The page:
Here be the rules;
- Post the rules
- Answer the questions in as much or as little detail as suits you
- Leave a comment on mother.wife.me so we can keep track of the meme
- Tag three people and link them on your blog
- Let them know you tagged them
- Tweet loudly about taking part using #amothersworkmeme
1. Did you work before becoming a mum?
2. What is your current situation?
3. Freestyle – got your own point you’d like to get across on this issue? Here’s your chance…
Did you work before becoming a mum?
I didn't have my first child until I'd just turned 39 so I had a motley assortment of jobs under my belt by the time Little A arrived. I thought it would be simplest to list what I've turned my fair hands to in the big bad world ....
- Bar maid
- *Night crew cleaner for a local supermarket
- Radio and club DJ
- Part time music (DJ'ing) lecturer
- Telesales executive
- Training administrator
- Executive PA
*The worst job I've ever had! And that's another blog post.
What is your current situation?
Little A arrived in January 2010. I had only just completed my diploma in counselling and psychotherapy the year before. I wanted to start building my practise when Little A was about 10 months old but because I was suffering from post natal depression and the stressful effects of birth trauma this just wasn't possible. Psychotherapy is a very demanding vocation. You don't have to be perfectly together to be an effective therapist. Good enough is fine. But you still do need a healthy amount of emotional stability and groundedness to be fully present to someone else's life story and personal experiences.
Little A started going to a child minders one day a week last year to give me an opportunity to rest and flex my mental muscles. Emotionally I was in a stronger place so I began seeing a handful of clients on my day off and Saturday mornings. We are planning a move this year so I don't intend increasing my client case load until things have settled and I know the lie of the land.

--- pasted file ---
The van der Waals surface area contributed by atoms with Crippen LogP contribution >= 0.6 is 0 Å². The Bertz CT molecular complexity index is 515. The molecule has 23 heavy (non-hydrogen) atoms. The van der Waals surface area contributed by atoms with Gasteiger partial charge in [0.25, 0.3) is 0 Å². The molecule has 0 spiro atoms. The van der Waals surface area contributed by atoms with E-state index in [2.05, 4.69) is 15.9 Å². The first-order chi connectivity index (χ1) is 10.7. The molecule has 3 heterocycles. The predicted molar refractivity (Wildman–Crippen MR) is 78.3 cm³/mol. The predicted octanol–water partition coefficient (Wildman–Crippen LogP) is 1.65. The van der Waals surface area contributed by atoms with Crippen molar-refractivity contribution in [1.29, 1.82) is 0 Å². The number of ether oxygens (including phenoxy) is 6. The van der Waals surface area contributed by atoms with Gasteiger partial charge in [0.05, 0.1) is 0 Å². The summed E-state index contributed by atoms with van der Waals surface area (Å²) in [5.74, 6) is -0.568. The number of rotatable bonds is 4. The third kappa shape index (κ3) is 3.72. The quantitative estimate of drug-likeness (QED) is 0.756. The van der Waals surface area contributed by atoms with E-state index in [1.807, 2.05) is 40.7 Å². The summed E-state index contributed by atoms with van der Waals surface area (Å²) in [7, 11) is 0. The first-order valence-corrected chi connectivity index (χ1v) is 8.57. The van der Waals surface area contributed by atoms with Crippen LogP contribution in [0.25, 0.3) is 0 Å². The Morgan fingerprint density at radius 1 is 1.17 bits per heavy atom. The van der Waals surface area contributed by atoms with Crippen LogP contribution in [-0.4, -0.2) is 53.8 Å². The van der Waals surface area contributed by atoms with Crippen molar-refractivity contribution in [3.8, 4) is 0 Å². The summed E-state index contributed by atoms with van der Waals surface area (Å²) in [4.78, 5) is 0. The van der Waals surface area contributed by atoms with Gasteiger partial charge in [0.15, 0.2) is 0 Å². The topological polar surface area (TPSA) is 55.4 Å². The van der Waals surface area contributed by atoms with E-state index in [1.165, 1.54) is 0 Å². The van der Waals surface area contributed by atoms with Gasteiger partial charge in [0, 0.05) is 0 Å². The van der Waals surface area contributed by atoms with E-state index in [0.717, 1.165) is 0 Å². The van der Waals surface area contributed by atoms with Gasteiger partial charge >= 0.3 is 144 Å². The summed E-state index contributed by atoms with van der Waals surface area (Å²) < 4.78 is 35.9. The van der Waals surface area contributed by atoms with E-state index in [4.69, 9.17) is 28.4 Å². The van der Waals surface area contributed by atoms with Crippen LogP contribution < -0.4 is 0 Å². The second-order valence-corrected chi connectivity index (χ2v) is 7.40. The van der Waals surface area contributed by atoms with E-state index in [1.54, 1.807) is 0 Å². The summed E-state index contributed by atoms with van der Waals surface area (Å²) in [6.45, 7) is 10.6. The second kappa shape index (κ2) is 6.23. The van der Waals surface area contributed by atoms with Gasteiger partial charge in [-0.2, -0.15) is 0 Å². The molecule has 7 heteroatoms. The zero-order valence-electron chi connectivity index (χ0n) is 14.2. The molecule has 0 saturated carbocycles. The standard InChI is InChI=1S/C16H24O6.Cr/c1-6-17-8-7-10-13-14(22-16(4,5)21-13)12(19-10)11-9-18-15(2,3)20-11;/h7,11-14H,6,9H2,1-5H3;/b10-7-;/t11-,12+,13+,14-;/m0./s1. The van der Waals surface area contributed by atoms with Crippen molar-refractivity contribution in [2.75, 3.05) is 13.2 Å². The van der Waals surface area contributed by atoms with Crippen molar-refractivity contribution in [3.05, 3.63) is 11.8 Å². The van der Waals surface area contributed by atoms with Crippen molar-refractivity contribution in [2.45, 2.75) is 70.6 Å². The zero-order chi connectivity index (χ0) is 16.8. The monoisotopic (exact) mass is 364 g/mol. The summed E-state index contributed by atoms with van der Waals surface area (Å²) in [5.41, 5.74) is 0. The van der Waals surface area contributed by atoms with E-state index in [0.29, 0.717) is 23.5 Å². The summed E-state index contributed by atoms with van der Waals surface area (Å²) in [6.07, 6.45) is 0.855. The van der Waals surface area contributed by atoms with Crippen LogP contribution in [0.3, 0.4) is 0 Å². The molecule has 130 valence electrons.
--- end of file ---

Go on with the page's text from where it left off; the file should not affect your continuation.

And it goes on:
Being a therapist in private practise gives me freedom and flexibility. I am self employed and in command of the hours I work. One day I would love to have a full time practise and there are so many related courses I want to train in to build up my palate of therapist skills. I am very passionate about my work.
In the mean time I blog to my hearts content.
The office administration roles were simply jobs to pay the rent and tidy me over. My heart was in music, DJ'ing and now helping others as a therapist; both careers have gifted me a very creative outlet. I'm very grateful.
Being self employed means I get to work around Little A's needs. I've finally started enjoying the 360 degree role of most of the time SAHM. Maybe the shackles of depression have totally lifted although I still have my low days. It actually came as quite a culture shock becoming a mum. Before Little A burst into our lives my days were organised into neat pockets of exercise, work, college and time with Younger Dad. Life was controlled and structured. The isolated chaos of the first year with a new born was a major contributor to my depression.
I don't think I could go back to working in an office. Although its only been two years I feel I've been away from that environment too long. My desk top confidence has waned and I seem to speak in a different tongue these days. Returning to the corporate world might engender a similar culture shock to those first few months of Little A's existence. Still I do miss the human contact and camaraderie found in the office kitchen, at lunch break and down the pub after a day of staring inanely at the computer.
My talents these days I think prevail in listening empathically to others and writing. Two things I feel safe and assured in.
You know, its not surprising why more and more women are having children later in life. A woman may want to establish herself in her work and attain a certain level of expertise or promotion before years of nappies and teething. That way she has hopefully ensured financial and career security if she chooses to return to work.
And that's my two pennies worth ...
Handing the baton over to these fabulous ladies ...